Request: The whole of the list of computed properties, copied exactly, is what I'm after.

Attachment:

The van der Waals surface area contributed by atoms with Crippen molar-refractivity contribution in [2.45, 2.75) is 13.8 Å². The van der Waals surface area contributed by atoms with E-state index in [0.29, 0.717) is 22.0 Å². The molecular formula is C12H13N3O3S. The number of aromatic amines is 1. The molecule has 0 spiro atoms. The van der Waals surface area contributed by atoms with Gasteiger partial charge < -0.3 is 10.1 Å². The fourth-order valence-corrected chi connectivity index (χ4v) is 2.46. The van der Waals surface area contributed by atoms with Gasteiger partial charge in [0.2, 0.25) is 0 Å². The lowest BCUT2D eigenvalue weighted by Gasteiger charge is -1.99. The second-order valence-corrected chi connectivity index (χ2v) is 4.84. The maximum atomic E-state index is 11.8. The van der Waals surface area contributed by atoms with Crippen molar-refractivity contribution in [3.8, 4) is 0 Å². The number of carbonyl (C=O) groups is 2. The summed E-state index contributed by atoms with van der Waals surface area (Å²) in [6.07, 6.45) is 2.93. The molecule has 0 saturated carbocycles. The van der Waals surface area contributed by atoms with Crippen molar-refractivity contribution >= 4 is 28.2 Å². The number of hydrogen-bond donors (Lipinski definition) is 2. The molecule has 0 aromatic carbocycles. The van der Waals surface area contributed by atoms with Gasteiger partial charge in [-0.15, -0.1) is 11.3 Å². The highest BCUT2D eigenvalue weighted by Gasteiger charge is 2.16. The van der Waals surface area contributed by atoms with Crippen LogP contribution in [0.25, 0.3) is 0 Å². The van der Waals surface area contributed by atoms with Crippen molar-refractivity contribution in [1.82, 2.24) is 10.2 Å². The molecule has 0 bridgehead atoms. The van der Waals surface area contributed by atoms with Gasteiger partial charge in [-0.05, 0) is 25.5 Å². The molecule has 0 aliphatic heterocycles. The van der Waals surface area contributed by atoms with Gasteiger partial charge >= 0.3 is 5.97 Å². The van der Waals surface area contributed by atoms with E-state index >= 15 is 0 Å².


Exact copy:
The van der Waals surface area contributed by atoms with Crippen molar-refractivity contribution in [2.45, 2.75) is 13.8 Å². The van der Waals surface area contributed by atoms with E-state index in [0.29, 0.717) is 22.0 Å². The molecular formula is C12H13N3O3S. The number of aromatic amines is 1. The molecule has 0 spiro atoms. The van der Waals surface area contributed by atoms with Gasteiger partial charge < -0.3 is 10.1 Å². The fourth-order valence-corrected chi connectivity index (χ4v) is 2.46. The van der Waals surface area contributed by atoms with Gasteiger partial charge in [0.2, 0.25) is 0 Å². The lowest BCUT2D eigenvalue weighted by Gasteiger charge is -1.99. The second-order valence-corrected chi connectivity index (χ2v) is 4.84. The maximum atomic E-state index is 11.8. The van der Waals surface area contributed by atoms with Crippen molar-refractivity contribution in [3.8, 4) is 0 Å². The number of carbonyl (C=O) groups is 2. The summed E-state index contributed by atoms with van der Waals surface area (Å²) in [6.07, 6.45) is 2.93. The molecule has 0 saturated carbocycles. The van der Waals surface area contributed by atoms with Crippen molar-refractivity contribution >= 4 is 28.2 Å². The number of hydrogen-bond donors (Lipinski definition) is 2. The molecule has 0 aromatic carbocycles. The van der Waals surface area contributed by atoms with Gasteiger partial charge in [-0.15, -0.1) is 11.3 Å². The highest BCUT2D eigenvalue weighted by Gasteiger charge is 2.16. The van der Waals surface area contributed by atoms with Crippen LogP contribution in [0.25, 0.3) is 0 Å². The van der Waals surface area contributed by atoms with Crippen molar-refractivity contribution in [1.82, 2.24) is 10.2 Å². The molecule has 0 bridgehead atoms. The van der Waals surface area contributed by atoms with Gasteiger partial charge in [-0.05, 0) is 25.5 Å². The molecule has 0 aliphatic heterocycles. The van der Waals surface area contributed by atoms with Gasteiger partial charge >= 0.3 is 5.97 Å². The van der Waals surface area contributed by atoms with E-state index >= 15 is 0 Å².